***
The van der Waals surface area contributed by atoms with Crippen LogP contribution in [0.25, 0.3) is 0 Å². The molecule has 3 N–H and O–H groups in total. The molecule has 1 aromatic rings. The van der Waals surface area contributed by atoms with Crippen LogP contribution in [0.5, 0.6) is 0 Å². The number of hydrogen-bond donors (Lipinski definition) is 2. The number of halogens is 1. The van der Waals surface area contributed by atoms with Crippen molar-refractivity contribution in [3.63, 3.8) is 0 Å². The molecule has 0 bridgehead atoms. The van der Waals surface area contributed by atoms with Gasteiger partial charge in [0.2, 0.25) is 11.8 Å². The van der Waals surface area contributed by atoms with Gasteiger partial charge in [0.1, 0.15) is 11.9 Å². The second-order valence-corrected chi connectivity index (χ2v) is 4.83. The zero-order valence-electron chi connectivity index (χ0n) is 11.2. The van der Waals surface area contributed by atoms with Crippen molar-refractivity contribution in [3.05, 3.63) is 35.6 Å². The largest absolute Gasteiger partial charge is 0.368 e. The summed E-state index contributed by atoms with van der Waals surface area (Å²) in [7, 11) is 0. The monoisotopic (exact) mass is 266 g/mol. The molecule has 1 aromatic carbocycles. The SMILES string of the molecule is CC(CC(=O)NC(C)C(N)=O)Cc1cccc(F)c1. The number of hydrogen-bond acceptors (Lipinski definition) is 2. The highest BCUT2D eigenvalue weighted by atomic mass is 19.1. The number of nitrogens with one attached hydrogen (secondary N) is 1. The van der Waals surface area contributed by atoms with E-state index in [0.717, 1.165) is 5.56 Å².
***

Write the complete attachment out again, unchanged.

The van der Waals surface area contributed by atoms with Crippen LogP contribution in [0.25, 0.3) is 0 Å². The molecule has 3 N–H and O–H groups in total. The molecule has 1 aromatic rings. The van der Waals surface area contributed by atoms with Crippen LogP contribution in [0.5, 0.6) is 0 Å². The number of hydrogen-bond donors (Lipinski definition) is 2. The number of halogens is 1. The van der Waals surface area contributed by atoms with Crippen molar-refractivity contribution in [3.63, 3.8) is 0 Å². The molecule has 0 bridgehead atoms. The van der Waals surface area contributed by atoms with Gasteiger partial charge in [0.2, 0.25) is 11.8 Å². The van der Waals surface area contributed by atoms with Gasteiger partial charge in [0.1, 0.15) is 11.9 Å². The second-order valence-corrected chi connectivity index (χ2v) is 4.83. The zero-order valence-electron chi connectivity index (χ0n) is 11.2. The van der Waals surface area contributed by atoms with Crippen molar-refractivity contribution in [3.05, 3.63) is 35.6 Å². The largest absolute Gasteiger partial charge is 0.368 e. The summed E-state index contributed by atoms with van der Waals surface area (Å²) in [7, 11) is 0. The monoisotopic (exact) mass is 266 g/mol. The molecule has 1 aromatic carbocycles. The SMILES string of the molecule is CC(CC(=O)NC(C)C(N)=O)Cc1cccc(F)c1. The number of hydrogen-bond acceptors (Lipinski definition) is 2. The highest BCUT2D eigenvalue weighted by atomic mass is 19.1. The number of nitrogens with one attached hydrogen (secondary N) is 1. The van der Waals surface area contributed by atoms with E-state index in [0.717, 1.165) is 5.56 Å².